Acromegaly is a rare chronic condition with an approximate incidence of 5 cases per million per year and a prevalence of 60 cases per million (Lugo et al., Int J Endocrinol 2012: 540398, 2012). In modern literature, the condition was first described by the French neurologist Pierre Marie in 1886, with acromegaly being from the Greek akron—extremities and megas—large (Marie, Rev de med 6:297–333, 1886). Acromegaly is a consequence of excess growth hormone (GH) secretion, typically due to a benign pituitary adenoma, usually macrodenomas (>10 mm in diameter). Rarely can it occur as a result of excess secretion of growth hormone releasing hormone (GHRH) from the hypothalamus (Asa et al., J Clin Endocrinol Metab 58:796–803, 1984) or from neuroendocrine tumours (Gola et al., Pituitary 9(3):221–9, 2006). Most cases are sporadic but it can be a manifestation of familial syndromes such as multiple endocrine neoplasia type 1, McCune Albright syndrome, familial acromegaly and Carney’s syndrome. Mutations in the aryl hydrocarbon receptor interacting protein (AIP) gene have recently been associated with a predisposition to familial pituitary adenoma, and in particular acromegaly.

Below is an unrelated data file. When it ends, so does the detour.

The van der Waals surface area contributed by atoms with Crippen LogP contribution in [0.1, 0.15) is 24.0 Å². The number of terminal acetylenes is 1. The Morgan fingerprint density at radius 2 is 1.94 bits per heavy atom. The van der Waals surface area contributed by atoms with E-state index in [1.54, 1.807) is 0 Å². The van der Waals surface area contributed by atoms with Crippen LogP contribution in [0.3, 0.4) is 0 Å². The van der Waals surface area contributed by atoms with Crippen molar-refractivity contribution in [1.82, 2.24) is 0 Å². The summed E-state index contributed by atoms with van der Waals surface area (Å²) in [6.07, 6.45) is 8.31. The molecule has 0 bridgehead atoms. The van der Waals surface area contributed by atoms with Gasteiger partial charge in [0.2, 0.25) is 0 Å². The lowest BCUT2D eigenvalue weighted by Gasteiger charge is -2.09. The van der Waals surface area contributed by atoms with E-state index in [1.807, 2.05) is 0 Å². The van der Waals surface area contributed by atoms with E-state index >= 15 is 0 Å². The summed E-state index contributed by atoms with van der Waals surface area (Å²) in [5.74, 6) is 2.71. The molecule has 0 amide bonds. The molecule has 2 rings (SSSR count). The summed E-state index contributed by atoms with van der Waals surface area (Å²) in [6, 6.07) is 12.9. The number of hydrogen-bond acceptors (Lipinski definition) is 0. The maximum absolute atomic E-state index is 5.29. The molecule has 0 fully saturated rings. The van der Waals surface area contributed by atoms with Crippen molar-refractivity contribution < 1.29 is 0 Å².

Acromegaly results in increased morbidity and premature mortality, but these can be reduced if the disease is controlled. This chapter describes the physiology of GH secretion, the causes and clinical features of acromegaly, the diagnostic tests and treatment.


Growth Hormone Pituitary Adenoma Growth Hormone Secretion Growth Hormone Level Growth Hormone Release Hormone 
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© Springer Science+Business Media New York 2014

Authors and Affiliations

  1. 1.Department of Endocrinology, Manchester Academic Health Science CentreThe Christie NHS Foundation TrustManchesterUK

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